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Poor semen quality linked to hypertension, other health problems, Stanford study finds

Stanford University Medical Center

A study of more than 9,000 men with fertility problems has revealed a correlation between the number of different defects in a man's semen and the likelihood that the man has other health problems.

The study, conducted by investigators at the Stanford University School of Medicine, also links poor semen quality to a higher chance of having various specific health conditions, such as hypertension, and more generally to skin and endocrine disorders.

The findings, to be published online Dec. 10 in Fertility and Sterility, may spur more-comprehensive approaches to treating male infertility. They also point to the wisdom of performing complete physical examinations of men experiencing reproductive difficulties.

"About 15 percent of all couples have fertility issues, and in half of those cases the male partner has semen deficiencies," said the study's lead author, Michael Eisenberg, MD, assistant professor of urology and director of male reproductive medicine and surgery at Stanford. "We should be paying more attention to these millions of men. Infertility is a warning: Problems with reproduction may mean problems with overall health."

A study Eisenberg co-authored a few years ago showed that infertile men had higher rates of overall mortality, as well as mortality linked to heart problems, in the years following an infertility evaluation. "But here, we're already spotting signs of trouble in young men in their 30s," he said.

Analyzing medical records

In the new study, Eisenberg and his colleagues analyzed the medical records of 9,387 men, mostly between 30 and 50 years old, who had been evaluated at Stanford Hospital & Clinics (now Stanford Health Care) between 1994 and 2011 to determine the cause of their infertility. The men had routinely provided semen samples, which the researchers assessed for characteristics including volume, concentration and motility. In about half of all the male infertility cases, the problem was abnormal semen; in the rest, the fault lay elsewhere. So, using the database, the investigators were able to compare the overall health status of men who had semen defects to that of the men who didn't.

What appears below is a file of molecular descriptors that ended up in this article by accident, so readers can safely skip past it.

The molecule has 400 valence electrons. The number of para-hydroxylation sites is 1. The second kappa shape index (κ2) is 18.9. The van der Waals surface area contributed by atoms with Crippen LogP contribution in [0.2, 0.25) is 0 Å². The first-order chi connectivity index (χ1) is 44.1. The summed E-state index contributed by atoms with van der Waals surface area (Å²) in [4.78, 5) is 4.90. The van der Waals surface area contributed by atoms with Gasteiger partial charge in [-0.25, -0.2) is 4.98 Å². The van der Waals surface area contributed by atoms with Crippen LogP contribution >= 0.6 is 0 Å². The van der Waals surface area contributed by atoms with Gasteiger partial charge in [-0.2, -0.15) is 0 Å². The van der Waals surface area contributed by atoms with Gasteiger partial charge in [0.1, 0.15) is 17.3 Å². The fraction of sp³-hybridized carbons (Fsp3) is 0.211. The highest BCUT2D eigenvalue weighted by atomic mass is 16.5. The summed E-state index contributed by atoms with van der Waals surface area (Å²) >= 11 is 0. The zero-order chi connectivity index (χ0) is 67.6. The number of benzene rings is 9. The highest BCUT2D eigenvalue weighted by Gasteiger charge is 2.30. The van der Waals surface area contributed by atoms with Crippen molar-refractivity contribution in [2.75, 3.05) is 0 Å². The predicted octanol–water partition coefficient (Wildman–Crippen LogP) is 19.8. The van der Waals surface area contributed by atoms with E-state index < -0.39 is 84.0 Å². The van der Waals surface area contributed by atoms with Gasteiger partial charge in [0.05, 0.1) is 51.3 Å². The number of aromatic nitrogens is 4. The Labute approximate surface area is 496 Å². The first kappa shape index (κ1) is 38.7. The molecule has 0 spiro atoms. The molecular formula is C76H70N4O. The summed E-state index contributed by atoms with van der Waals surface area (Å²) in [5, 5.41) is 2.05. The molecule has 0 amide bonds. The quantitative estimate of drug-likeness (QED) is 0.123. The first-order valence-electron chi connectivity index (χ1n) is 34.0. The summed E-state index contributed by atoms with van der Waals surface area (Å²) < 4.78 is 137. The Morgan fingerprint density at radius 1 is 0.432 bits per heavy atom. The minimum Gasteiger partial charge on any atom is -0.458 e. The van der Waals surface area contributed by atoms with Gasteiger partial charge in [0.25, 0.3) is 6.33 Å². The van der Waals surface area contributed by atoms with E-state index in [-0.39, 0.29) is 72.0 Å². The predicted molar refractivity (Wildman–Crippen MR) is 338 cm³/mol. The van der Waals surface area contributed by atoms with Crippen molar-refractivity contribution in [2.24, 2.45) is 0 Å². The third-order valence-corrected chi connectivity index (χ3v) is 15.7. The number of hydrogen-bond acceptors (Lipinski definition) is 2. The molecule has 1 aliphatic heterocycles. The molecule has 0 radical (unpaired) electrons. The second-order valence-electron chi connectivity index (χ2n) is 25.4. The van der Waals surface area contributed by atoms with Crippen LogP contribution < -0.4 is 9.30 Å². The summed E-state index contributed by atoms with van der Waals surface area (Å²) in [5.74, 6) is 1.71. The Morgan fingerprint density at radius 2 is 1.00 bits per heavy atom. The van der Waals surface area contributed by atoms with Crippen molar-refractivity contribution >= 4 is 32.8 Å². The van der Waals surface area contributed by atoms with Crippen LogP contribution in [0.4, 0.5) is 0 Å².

With a median age of 38, this was a fairly young group of men. However, 44 percent of all the men had some additional health problem besides the fertility problem that brought them to the clinic. In particular, the investigators found a substantial link between poor semen quality and specific diseases of the circulatory system, notably hypertension, vascular disease and heart disease. "To the best of my knowledge, there's never been a study showing this association before," said Eisenberg. "There are a lot of men who have hypertension, so understanding that correlation is of huge interest to us."

In addition, as the number of different kinds of defects in a man's semen rose, so did his likelihood of having a skin disease or endocrine disorder. When looking at the severity of all health problems, the scientists observed a statistically significant connection between the number of different ways in which a man's semen was deficient and the likelihood of his having a substantial health problem.

Health, semen quality 'strongly correlated'

The study wasn't designed to determine precisely how connections between semen deficiencies and seemingly unrelated disorders, such as cardiovascular or endocrine disease, come about. But, Eisenberg noted, some 15 percent of all genes in the human genome are connected fairly directly to reproduction, and most of these genes also have diverse functions in other bodily systems. He also noted that it may not be a disease itself, but the treatment for the disease, that's actually responsible for reproductive malfunction. He said he is exploring this possibility now.

"A man's health is strongly correlated with his semen quality," he said. "Given the high incidence of infertility, we need to take a broader view. As we treat men's infertility, we should also assess their overall health. That visit to a fertility clinic represents a big opportunity to improve their treatment for other conditions, which we now suspect could actually help resolve the infertility they came in for in the first place."

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The senior author of the study is Mark Cullen, MD, professor of medicine at Stanford. Other Stanford co-authors are professor of reproductive endocrinology and fertility Barry Behr, PhD; former professor of obstetrics and gynecology Renee Reijo Pera, PhD; and statistical programmer Shufeng Li.

The study was supported in part by the American Society of Reproductive Medicine.

Information about Stanford's Department of Urology, which also supported the work, is available at http://urology.stanford.edu.

The Stanford University School of Medicine consistently ranks among the nation's top medical schools, integrating research, medical education, patient care and community service. For more news about the school, please visit http://med.stanford.edu/school.html. The medical school is part of Stanford Medicine, which includes Stanford Health Care and Lucile Packard Children's Hospital Stanford. For information about all three, please visit http://med.stanford.edu.

Print media contact: Bruce Goldman at (650) 725-2106 (goldmanb@stanford.edu)

Broadcast media contact: Margarita Gallardo at (650) 723-7897 (mjgallardo@stanford.edu)

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